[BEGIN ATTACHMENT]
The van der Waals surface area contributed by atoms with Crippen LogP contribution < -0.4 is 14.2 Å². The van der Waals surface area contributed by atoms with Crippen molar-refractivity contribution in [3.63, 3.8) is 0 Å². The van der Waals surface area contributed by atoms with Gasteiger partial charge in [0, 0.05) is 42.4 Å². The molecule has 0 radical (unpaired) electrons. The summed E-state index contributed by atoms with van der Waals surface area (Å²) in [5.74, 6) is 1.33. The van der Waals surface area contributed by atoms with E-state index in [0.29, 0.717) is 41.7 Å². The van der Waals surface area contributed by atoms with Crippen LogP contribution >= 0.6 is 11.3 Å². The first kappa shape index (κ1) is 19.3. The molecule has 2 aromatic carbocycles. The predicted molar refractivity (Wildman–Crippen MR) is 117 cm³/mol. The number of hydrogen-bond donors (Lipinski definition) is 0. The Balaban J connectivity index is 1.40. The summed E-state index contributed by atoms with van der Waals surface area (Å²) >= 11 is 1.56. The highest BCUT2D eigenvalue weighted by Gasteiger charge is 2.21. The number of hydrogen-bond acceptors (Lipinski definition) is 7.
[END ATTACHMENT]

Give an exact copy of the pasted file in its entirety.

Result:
The van der Waals surface area contributed by atoms with Crippen LogP contribution < -0.4 is 14.2 Å². The van der Waals surface area contributed by atoms with Crippen molar-refractivity contribution in [3.63, 3.8) is 0 Å². The van der Waals surface area contributed by atoms with Gasteiger partial charge in [0, 0.05) is 42.4 Å². The molecule has 0 radical (unpaired) electrons. The summed E-state index contributed by atoms with van der Waals surface area (Å²) in [5.74, 6) is 1.33. The van der Waals surface area contributed by atoms with E-state index in [0.29, 0.717) is 41.7 Å². The van der Waals surface area contributed by atoms with Crippen LogP contribution >= 0.6 is 11.3 Å². The first kappa shape index (κ1) is 19.3. The molecule has 2 aromatic carbocycles. The predicted molar refractivity (Wildman–Crippen MR) is 117 cm³/mol. The number of hydrogen-bond donors (Lipinski definition) is 0. The Balaban J connectivity index is 1.40. The summed E-state index contributed by atoms with van der Waals surface area (Å²) >= 11 is 1.56. The highest BCUT2D eigenvalue weighted by Gasteiger charge is 2.21. The number of hydrogen-bond acceptors (Lipinski definition) is 7.